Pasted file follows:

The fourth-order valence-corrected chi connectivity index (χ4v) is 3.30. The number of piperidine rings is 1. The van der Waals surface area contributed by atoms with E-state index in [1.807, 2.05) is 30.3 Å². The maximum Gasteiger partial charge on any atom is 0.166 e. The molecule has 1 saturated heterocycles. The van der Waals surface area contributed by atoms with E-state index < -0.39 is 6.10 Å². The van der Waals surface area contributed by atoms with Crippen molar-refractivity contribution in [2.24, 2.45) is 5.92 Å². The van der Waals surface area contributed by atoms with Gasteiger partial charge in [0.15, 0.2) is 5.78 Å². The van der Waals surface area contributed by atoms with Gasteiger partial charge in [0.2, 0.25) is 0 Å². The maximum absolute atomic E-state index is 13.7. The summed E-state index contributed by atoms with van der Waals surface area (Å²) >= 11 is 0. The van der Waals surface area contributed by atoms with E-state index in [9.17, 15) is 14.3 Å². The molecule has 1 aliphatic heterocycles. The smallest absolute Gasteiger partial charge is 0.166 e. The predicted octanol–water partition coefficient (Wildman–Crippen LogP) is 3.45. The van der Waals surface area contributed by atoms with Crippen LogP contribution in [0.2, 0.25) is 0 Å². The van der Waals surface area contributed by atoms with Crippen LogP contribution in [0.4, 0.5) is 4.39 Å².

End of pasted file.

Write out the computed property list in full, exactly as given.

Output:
The fourth-order valence-corrected chi connectivity index (χ4v) is 3.30. The number of piperidine rings is 1. The van der Waals surface area contributed by atoms with E-state index in [1.807, 2.05) is 30.3 Å². The maximum Gasteiger partial charge on any atom is 0.166 e. The molecule has 1 saturated heterocycles. The van der Waals surface area contributed by atoms with E-state index < -0.39 is 6.10 Å². The van der Waals surface area contributed by atoms with Crippen molar-refractivity contribution in [2.24, 2.45) is 5.92 Å². The van der Waals surface area contributed by atoms with Gasteiger partial charge in [0.15, 0.2) is 5.78 Å². The van der Waals surface area contributed by atoms with Gasteiger partial charge in [0.2, 0.25) is 0 Å². The maximum absolute atomic E-state index is 13.7. The summed E-state index contributed by atoms with van der Waals surface area (Å²) >= 11 is 0. The van der Waals surface area contributed by atoms with E-state index in [9.17, 15) is 14.3 Å². The molecule has 1 aliphatic heterocycles. The smallest absolute Gasteiger partial charge is 0.166 e. The predicted octanol–water partition coefficient (Wildman–Crippen LogP) is 3.45. The van der Waals surface area contributed by atoms with Crippen LogP contribution in [0.2, 0.25) is 0 Å². The van der Waals surface area contributed by atoms with Crippen LogP contribution in [0.4, 0.5) is 4.39 Å².